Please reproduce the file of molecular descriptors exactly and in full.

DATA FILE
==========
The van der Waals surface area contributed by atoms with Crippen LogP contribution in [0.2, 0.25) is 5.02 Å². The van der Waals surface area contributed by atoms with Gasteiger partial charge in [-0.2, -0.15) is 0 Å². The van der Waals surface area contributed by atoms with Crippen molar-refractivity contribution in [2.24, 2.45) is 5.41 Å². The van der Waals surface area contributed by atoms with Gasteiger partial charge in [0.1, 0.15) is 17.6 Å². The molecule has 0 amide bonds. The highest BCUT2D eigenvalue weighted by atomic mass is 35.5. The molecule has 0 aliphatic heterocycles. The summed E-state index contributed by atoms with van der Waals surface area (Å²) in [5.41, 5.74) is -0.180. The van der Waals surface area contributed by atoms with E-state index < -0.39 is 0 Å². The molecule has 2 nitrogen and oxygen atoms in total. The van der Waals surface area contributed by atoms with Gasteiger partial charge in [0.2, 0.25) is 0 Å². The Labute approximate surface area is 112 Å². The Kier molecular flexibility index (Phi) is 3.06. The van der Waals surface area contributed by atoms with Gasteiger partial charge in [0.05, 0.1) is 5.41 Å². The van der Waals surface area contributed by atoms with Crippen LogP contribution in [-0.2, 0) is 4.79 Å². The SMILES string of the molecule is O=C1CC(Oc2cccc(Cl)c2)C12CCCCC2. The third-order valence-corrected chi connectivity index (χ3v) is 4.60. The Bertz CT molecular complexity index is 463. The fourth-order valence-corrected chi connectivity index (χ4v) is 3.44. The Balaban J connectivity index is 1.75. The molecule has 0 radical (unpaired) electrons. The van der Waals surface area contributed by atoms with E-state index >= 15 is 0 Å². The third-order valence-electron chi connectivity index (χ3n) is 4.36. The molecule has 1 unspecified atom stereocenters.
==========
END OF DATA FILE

The van der Waals surface area contributed by atoms with Crippen LogP contribution in [0.2, 0.25) is 5.02 Å². The van der Waals surface area contributed by atoms with Gasteiger partial charge in [-0.2, -0.15) is 0 Å². The van der Waals surface area contributed by atoms with Crippen molar-refractivity contribution in [2.24, 2.45) is 5.41 Å². The van der Waals surface area contributed by atoms with Gasteiger partial charge in [0.1, 0.15) is 17.6 Å². The molecule has 0 amide bonds. The highest BCUT2D eigenvalue weighted by atomic mass is 35.5. The molecule has 0 aliphatic heterocycles. The summed E-state index contributed by atoms with van der Waals surface area (Å²) in [5.41, 5.74) is -0.180. The van der Waals surface area contributed by atoms with E-state index < -0.39 is 0 Å². The molecule has 2 nitrogen and oxygen atoms in total. The van der Waals surface area contributed by atoms with Gasteiger partial charge in [0.2, 0.25) is 0 Å². The Labute approximate surface area is 112 Å². The Kier molecular flexibility index (Phi) is 3.06. The van der Waals surface area contributed by atoms with Gasteiger partial charge in [0.05, 0.1) is 5.41 Å². The van der Waals surface area contributed by atoms with Crippen LogP contribution in [-0.2, 0) is 4.79 Å². The SMILES string of the molecule is O=C1CC(Oc2cccc(Cl)c2)C12CCCCC2. The third-order valence-corrected chi connectivity index (χ3v) is 4.60. The Bertz CT molecular complexity index is 463. The fourth-order valence-corrected chi connectivity index (χ4v) is 3.44. The Balaban J connectivity index is 1.75. The molecule has 0 radical (unpaired) electrons. The van der Waals surface area contributed by atoms with E-state index >= 15 is 0 Å². The third-order valence-electron chi connectivity index (χ3n) is 4.36. The molecule has 1 unspecified atom stereocenters.